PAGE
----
|Publication number||US7104450 B2|
|Application number||US 10/820,086|
|Publication date||Sep 12, 2006|
|Filing date||Apr 6, 2004|
|Priority date||Apr 7, 2003|
|Also published as||US20050002075|
|Publication number||10820086, 820086, US 7104450 B2, US 7104450B2, US-B2-7104450, US7104450 B2, US7104450B2|
|Original Assignee||Hewlett-Packard Development Company, Lp.|
|Export Citation||BiBTeX, EndNote, RefMan|
|Patent Citations (14), Referenced by (9), Classifications (13), Legal Events (4)|
|External Links: USPTO, USPTO Assignment, Espacenet|
This application claims the benefit of U.S. Provisional Application No. 60/461,261, filed Apr. 7, 2003, for OPTICAL SCANNER ASSEMBLY of Modest Khovaylo which is hereby incorporated by reference for all that is disclosed therein.
U.S. Provisional Application No. 60/461,273, filed Apr. 7, 2003, for OPTICAL SCANNER ASSEMBLY of Modest Khovaylo and U.S. patent application Ser. No. 10/819,805 filed Apr. 6, 2004, for OPTICAL SCANNER ASSEMBLY of Modest Khovaylo et al. are hereby incorporated by reference for all that is disclosed therein.
Scanner devices, such as flatbed scanners, are well-known in the art and produce machine-readable image data signals that are representative of a scanned object, such as a photograph or a page of printed text. In a typical scanner application, the image data signals produced by a scanner may be used by a personal computer to reproduce an image of the scanned object on a suitable display device, such as a CRT or a printer. A typical flatbed scanner may include illumination and optical systems to accomplish scanning of the object. The illumination system illuminates a portion of the object (commonly referred to as a “scan region”), whereas the optical system collects light reflected by the illuminated scan and focuses a small area of the illuminated scan region (commonly referred to as a “scan line”) onto the surface of a photosensitive detector positioned within the scanner. Image data representative of the entire object then may be obtained by sweeping the scan line across the entire object, usually by moving the illumination and optical systems with respect to the object.
An optical scanner may be used either with or without a support stand. When operated without the support stand, the scanner may be used to acquire an image of an object in virtually any location and/or orientation, e.g., an image of a picture hanging on a wall.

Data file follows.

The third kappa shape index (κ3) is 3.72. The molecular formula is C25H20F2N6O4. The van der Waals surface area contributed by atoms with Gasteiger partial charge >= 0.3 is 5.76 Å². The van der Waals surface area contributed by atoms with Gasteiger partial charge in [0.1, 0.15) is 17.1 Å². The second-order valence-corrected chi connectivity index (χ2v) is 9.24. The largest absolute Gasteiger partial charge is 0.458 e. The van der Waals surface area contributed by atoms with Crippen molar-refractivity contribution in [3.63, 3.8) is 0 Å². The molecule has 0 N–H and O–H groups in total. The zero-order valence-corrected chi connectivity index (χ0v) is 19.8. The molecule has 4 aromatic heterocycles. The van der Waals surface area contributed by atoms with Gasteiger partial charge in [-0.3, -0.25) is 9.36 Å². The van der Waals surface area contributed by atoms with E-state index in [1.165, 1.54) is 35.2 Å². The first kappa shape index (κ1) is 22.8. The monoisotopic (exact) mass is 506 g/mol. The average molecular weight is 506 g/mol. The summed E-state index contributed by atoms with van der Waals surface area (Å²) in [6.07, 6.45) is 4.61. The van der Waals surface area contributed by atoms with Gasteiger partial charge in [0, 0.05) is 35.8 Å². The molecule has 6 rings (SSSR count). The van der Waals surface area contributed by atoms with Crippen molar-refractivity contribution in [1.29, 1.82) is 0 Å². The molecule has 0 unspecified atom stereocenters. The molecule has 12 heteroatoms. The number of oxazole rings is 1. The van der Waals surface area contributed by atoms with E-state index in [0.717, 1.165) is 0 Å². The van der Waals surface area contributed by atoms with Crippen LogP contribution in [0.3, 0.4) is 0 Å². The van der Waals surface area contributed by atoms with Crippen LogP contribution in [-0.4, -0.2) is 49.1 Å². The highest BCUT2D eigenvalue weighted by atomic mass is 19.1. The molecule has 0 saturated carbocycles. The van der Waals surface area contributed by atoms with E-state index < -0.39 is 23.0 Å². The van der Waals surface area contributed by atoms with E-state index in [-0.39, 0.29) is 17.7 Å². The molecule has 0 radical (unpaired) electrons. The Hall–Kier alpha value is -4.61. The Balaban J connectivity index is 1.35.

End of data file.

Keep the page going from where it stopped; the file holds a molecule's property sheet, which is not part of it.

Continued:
When used in conjunction with the support stand, the scanner may attach to the support stand such that it is able to pivot with respect to the support stand. An object to be scanned (e.g., a document) may then be placed on a support surface of the support stand and the scanner pivoted to a closed position to allow scanning of the object. In this manner, the scanner may also be used in a manner similar to a conventional flatbed scanner.
The scanner housing 12 in one embodiment comprises a front housing member 26 attached to a rear housing member 40. The front housing member 26 may comprise a opaque peripheral structure 28 having a transparent plate 30 mounted thereon with the upper surface of the opaque peripheral structure 28 and transparent plate positioned in substantially coplanar relationship. Resilient guard members 32 may be mounted at corner portions of the transparent plate 30 the resilient guard members 32 act to prevent the surface of the transparent plate 30 from coming into contact with an adjacent flat surface.
Rear housing member 40,
As illustrated by
Prior to a scanning operation the displaceable scanning head 80 is parked at a location at one lateral end e.g., end portion 22 of the housing below the opaque portion thereof. During a scanning operation the displaceable scanning head 80 moves in a path defined by support rails 82, 84, passing between the front transparent plate 30 and the rear transparent plate portion 46. At the end of the scanning operation the scanning head returns to its parked position between opaque portions of the front and rear housing members 26, 40 at end 22. In a alternative embodiment rather than having a single motor 86, two drive motors could be provided, one associated with each guide rail 82, 84. In this alternative embodiment the motors may be locked in a phase locked loop to provide synchronous operation. In another embodiment a single drive motor 82 rotates a drive shaft (not shown) having a drive pulley mounted in association with each of the support rails 82 84 and a separate endless build 88 is operably connected to these drive pulleys and also to the separate support sleeves to which the scanning head is connected.